But.

Mother and Son, colored by Candace

I consider my sons to be my center for the purpose of this question, because I want to take an active role in helping people other than my circle of friends to open their eyes to the trickle-down manifestations of inequity in this country.  I want them to see me doing this work, to know it is for them, and to be conscious that the disparities built into this country’s systems to ensure they don’t have the same access to “the American dream” as their white friends, will slowly and surely be dismantled. I want them to know why the systems exist, and I want them to see their mother working to tear them down.

I also want my sons, and every other black child and adult in this country, to have the opportunity to live full lives, to ripe old ages. This – they, their present, and their future – are my center.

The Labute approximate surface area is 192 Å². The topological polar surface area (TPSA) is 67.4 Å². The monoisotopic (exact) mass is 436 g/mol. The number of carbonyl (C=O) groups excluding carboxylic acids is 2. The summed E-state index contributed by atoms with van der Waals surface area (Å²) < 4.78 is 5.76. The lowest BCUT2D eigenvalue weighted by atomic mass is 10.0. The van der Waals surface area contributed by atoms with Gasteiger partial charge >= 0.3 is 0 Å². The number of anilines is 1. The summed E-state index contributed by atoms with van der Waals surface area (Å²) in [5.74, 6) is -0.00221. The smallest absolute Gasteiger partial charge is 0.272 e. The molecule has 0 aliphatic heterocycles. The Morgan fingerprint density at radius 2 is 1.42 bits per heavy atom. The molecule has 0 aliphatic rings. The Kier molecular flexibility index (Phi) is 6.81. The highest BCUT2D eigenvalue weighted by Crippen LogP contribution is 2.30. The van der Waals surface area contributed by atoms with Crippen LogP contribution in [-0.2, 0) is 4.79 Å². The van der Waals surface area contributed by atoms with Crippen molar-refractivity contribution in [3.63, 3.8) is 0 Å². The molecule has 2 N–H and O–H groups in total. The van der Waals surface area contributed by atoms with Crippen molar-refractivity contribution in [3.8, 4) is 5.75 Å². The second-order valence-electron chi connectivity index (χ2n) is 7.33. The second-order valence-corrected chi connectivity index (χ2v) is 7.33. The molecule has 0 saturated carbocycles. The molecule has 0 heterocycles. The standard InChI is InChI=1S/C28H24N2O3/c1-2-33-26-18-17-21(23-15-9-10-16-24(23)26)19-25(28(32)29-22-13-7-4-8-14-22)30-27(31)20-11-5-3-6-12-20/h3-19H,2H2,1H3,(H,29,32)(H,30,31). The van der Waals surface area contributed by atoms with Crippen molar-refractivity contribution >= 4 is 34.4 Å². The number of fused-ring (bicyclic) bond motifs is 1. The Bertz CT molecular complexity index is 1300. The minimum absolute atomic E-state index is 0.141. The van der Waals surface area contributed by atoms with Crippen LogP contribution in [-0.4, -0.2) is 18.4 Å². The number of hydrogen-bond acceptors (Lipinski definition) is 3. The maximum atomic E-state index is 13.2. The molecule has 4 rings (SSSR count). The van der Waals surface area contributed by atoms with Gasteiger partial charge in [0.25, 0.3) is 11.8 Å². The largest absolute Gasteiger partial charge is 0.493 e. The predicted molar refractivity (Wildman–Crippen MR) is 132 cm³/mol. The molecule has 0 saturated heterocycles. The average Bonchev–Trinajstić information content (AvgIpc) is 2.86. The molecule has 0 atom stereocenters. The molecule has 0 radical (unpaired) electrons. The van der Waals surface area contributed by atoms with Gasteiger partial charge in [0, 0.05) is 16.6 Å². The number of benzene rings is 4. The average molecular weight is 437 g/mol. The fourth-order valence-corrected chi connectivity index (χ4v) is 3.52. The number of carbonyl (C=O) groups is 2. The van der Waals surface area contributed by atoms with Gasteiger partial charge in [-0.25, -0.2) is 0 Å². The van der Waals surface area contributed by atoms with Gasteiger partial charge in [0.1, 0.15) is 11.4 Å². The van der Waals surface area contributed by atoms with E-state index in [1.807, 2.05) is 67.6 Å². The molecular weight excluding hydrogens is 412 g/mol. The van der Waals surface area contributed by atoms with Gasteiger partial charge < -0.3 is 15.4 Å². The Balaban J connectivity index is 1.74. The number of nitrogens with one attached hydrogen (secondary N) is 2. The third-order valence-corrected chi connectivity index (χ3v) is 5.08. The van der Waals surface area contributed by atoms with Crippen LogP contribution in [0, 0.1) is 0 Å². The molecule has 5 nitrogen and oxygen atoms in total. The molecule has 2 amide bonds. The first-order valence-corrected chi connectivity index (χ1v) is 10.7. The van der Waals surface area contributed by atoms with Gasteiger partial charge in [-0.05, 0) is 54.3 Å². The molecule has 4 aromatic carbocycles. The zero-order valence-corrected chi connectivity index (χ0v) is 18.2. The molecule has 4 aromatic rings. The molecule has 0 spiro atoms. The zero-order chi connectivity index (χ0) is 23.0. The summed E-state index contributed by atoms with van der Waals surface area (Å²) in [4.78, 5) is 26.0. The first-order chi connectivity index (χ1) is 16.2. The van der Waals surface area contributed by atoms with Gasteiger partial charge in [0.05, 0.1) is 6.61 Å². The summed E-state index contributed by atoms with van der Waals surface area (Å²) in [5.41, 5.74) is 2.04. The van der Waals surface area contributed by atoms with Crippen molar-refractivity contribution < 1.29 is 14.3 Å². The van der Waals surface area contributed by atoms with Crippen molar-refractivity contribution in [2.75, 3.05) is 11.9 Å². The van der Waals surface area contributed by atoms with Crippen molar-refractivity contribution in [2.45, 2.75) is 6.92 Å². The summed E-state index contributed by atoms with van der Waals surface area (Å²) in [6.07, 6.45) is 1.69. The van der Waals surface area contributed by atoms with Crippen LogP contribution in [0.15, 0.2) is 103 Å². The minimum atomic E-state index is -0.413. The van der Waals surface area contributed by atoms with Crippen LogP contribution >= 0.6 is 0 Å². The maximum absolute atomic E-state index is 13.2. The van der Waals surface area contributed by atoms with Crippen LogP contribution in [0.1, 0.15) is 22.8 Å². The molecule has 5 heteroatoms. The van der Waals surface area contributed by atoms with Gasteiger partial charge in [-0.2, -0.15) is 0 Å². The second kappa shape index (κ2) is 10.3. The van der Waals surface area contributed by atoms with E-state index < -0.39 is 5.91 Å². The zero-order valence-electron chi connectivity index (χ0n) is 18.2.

I first heard the song “Hell You Talmbout” several years ago, a short month after Sandra Bland was found hanged in her jail cell three days after police stopped her while she was driving. Sandra Bland’s death had shaken me deeply; she very much reminded me of a family member who is as close to me as a sister. So when Janelle Monae released this cover as a protest song the following month, I sat myself down at my dining room table while my children napped, and I wept. 

Then I played the song again and kept weeping. I repeated the song until I ran out of tears. And then I called my Mama.

The thing about trauma is that it lives in the body. Often, we want to hasten our feelings away. To push our shock and rage into our fingertips and get to work. We want to hurry our bodies through pain and sorrow that we naturally feel in response to trauma – even if we didn’t suffer that trauma ourselves – so that we can mark the issue as resolved and continue on our journey forward. 

But our bodies don’t work like that. Feelings don’t work like that. And restorative work – the work of deconstructing hundreds-year-old systems built to ensure that people who have one skin color thrive while everyone else has to fend for themselves – won’t work like that.